Commercial real estate has had a pretty good run this year, as strengthening demand — particularly in multifamily housing — has boosted both rents and investors’ returns. New signs suggest the good times could keep rolling into 2013: The National Association of Realtors (NAR) on Monday forecast declining vacancies across all commercial real estate sectors over the next four quarters.
NAR says apartment vacancy rates are only 4% nationwide and will inch down to 3.9% by this time next year. Anything under 5% is considered a “landlord’s market,” so it’s no surprise rents will rise 4.1% this year and another 4.6% in 2013.
Income investors have long viewed real estate as a building block for a well-diversified portfolio. But how many of us yearn for the landlord’s life of 2 a.m. plumbing calls and furnaces that go cold on Christmas Eve?
Thankfully, Wall Street has provided for folks who want to play this hot market without getting burned: Real estate investment trusts (REITs). Lower vacancies and higher rents mean more income for REITs, which are required to pay out 90% of their annual earnings to investors. That makes them particularly attractive. REIT cash flow is more stable than in some other investments because of steady rent payments.
And it gets better: REITs are exempt from corporate taxes, so dividends are taxed as ordinary income. That’s good news because the special dividend tax rate could zoom from the current 15% to 43.8% if we fall off the fiscal cliff.
Investor have several different ways to play this opportunity: multifamily residential equity REITs, which invest in apartments; mortgage REITs (mREITs), which invest in residential mortgages; and exchange-traded funds (ETFs) that hold shares in multiple REITs and trade over an exchange like stocks.
Your best choice depends on your risk tolerance and desire for diversification. That said, here are two individual REITs and two REIT ETFs that can put you into the rising commercial real estate market.
Multifamily housing REIT: AvalonBay Communities (NYSE:AVB). Multifamily rental markets on the East and West Coasts tend to be tighter than the U.S. average (New York City and Portland, Ore, vacancy rates are around only 2%), so AVB’s regional focus on the Northeast, Mid-Atlantic, Pacific Northwest and California is a sweet spot.
AvalonBay also stands to benefit mightily from the 66 Archstone apartment complexes it acquired from Lehman Brothers Holdings this week. That $6.5 billion deal, split between AVB and peer Equity Residential (NYSE:EQR), boosts the size of AVB’s portfolio by 37%.
Although Lehman scrapped plans for an Archstone IPO because of a four-month slide in apartment stocks, I think the laws of supply and demand will prevail and lift the rental market in 2013. AvalonBay shares were up nearly 3% Tuesday afternoon on the news. AVB has a current dividend yield of 2.9% and a one-year return of 15%.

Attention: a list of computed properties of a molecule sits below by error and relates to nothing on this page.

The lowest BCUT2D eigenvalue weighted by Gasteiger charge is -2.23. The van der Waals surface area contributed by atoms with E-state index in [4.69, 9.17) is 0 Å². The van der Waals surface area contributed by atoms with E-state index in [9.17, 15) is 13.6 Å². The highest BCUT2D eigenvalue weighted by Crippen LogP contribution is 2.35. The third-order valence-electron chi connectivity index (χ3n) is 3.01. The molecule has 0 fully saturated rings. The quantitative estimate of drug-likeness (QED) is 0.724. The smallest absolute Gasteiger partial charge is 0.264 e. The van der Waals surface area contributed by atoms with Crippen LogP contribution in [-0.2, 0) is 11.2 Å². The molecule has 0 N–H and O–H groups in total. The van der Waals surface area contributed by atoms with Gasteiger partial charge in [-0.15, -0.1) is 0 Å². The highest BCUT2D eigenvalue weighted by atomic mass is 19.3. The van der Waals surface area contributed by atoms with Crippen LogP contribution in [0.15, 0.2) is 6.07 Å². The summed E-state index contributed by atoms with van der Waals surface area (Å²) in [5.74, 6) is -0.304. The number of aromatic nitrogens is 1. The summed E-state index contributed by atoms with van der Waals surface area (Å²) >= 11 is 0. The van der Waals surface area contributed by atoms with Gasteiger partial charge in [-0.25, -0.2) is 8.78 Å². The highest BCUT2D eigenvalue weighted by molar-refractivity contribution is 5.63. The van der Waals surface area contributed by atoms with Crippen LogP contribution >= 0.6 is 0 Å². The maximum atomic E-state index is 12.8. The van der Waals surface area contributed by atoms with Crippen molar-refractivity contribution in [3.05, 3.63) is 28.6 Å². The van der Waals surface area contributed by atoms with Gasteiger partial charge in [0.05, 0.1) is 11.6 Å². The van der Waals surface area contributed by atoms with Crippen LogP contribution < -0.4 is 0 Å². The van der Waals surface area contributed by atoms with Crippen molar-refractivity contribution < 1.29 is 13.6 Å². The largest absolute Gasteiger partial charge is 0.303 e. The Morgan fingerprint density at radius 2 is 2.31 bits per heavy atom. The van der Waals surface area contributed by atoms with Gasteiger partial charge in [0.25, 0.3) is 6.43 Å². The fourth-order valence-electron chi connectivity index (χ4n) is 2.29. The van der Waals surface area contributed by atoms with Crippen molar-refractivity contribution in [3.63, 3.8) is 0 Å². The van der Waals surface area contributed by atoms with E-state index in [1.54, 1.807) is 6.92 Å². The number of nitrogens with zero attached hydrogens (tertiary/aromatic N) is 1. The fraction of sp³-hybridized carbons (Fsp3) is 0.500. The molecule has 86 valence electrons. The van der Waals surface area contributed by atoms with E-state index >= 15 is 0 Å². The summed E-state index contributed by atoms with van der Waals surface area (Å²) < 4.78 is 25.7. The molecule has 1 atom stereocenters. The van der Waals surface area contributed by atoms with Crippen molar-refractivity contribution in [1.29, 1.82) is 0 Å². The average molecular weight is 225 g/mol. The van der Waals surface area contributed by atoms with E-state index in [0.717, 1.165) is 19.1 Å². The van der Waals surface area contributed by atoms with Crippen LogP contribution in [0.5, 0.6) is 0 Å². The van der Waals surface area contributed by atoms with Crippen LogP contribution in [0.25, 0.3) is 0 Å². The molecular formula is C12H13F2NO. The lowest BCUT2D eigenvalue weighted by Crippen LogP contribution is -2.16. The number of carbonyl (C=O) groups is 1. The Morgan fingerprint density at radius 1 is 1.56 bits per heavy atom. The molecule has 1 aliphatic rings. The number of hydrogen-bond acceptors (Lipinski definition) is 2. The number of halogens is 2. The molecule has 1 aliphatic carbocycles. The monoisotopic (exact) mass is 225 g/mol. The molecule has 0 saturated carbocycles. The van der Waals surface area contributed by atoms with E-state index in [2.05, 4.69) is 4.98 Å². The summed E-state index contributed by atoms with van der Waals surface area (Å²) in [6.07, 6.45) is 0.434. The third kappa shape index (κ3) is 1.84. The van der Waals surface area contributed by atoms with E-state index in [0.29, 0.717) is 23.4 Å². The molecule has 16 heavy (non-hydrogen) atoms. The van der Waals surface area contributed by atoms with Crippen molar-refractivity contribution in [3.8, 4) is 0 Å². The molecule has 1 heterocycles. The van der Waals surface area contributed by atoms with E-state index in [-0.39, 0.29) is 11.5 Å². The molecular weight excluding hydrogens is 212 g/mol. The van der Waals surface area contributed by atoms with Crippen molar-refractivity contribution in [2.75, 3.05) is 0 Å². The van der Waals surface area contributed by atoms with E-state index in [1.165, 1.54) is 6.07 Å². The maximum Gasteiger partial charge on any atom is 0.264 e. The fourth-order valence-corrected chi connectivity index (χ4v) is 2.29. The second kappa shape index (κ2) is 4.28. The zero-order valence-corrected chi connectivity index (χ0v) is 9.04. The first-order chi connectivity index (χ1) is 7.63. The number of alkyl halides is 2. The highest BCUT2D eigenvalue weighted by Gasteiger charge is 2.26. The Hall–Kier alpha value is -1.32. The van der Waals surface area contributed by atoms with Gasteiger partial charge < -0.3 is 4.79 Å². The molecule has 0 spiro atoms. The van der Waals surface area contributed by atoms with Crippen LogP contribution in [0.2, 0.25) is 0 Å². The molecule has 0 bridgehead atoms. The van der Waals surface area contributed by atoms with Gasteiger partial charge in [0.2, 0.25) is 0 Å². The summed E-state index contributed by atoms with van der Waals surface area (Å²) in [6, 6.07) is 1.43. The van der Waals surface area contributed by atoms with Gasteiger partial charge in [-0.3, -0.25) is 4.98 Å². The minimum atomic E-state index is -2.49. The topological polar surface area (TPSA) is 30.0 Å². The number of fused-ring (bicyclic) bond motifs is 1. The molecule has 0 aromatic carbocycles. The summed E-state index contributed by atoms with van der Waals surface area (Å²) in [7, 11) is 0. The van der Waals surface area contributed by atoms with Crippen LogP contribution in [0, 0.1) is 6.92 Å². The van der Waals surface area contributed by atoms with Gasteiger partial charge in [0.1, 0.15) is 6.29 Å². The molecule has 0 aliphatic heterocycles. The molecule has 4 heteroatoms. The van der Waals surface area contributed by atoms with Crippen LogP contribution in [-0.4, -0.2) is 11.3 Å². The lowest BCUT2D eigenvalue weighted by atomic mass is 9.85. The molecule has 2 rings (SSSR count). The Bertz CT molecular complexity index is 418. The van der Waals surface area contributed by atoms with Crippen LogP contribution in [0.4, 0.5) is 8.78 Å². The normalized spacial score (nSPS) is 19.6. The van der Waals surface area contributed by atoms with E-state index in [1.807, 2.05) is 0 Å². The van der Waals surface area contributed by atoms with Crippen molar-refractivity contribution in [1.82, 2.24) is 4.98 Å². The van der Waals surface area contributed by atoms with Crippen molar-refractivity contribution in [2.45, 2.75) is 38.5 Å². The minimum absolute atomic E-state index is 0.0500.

Residential mREIT: MFA Financial (NYSE:MFA). If you’re looking for eye-popping returns, it’s hard not to be star-struck by mREITs right now. MFA, with a nearly $3 billion market cap, has a blinding one-year return of 46%, a current dividend yield of 10% and a five-year dividend growth rate of more than 23%.
MFA has a mix of hybrid and adjustable rate mortgage-backed securities (MBS). While its price-to-earnings growth ratio (PEG) of 2.2 suggests it’s overvalued, the forward P/E of 10 isn’t too bad. Like its peers, MFA uses leverage to invest in residential MBS, profiting from the spread between lower borrowing costs and the higher interest rates that MBS are paying.
But beware the ballast beneath this balloon: The juicy dividends aren’t necessarily reliable, as InvestorPlace Editor Jeff Reeves points out. But if you’re willing to roll with a risk level on par with other highly leveraged financial stocks like insurance companies, mREITs could make it worth your while.
Diversified sector REIT ETF: Vanguard REIT ETF (NYSE:VNQ). REIT ETFs are a good play for investors because they offer exposure to the real estate sector, diversification among multiple REITs and the classic ETF benefits of trading over an exchange like stocks and sporting lower expenses than mutual funds.
AvalonBay and Equity Residential are among VNQ’s top holdings at 4% and 3%, respectively, so you get the multifamily boost. But VNQ also offers broader exposure. Retail-oriented Simon Property Group (NYSE:SPG) is nearly 11% of its holdings. Healthcare-focused HCP (NYSE:HCP) and office REIT Boston Properties (NYSE: BXP) also are among VNQ’s top holdings, as is Public Storage (NYSE:PSA).
VNQ has a year-to-date return of 13.7%, a current dividend yield of 3.4% and a puny expense ratio of just 0.10%.
Residential housing REIT ETF: iShares FTSE NAREIT Residential Plus Capped Index Fund (NYSE:REZ). If you’d prefer to gain a little more exposure to residential rental REITs, REZ might be right up your alley.
Top holdings include multifamily REITs like AVB, EQR, Camden Property Trust (NYSE:CPT) and Essex Property Trust (NYSE:ESS). REZ does stray outside the apartment niche, however. The ETF’s top three holdings (a combined 29%) are in healthcare-focused HCP and Ventas (NYSE:VTR), as well as Public Storage.
REZ boasts a one-year return of 23%, a current dividend yield of 3.1% and an average expense ratio of 0.48%.
As of this writing, Susan J. Aluise did not hold a position in any of the aforementioned investments.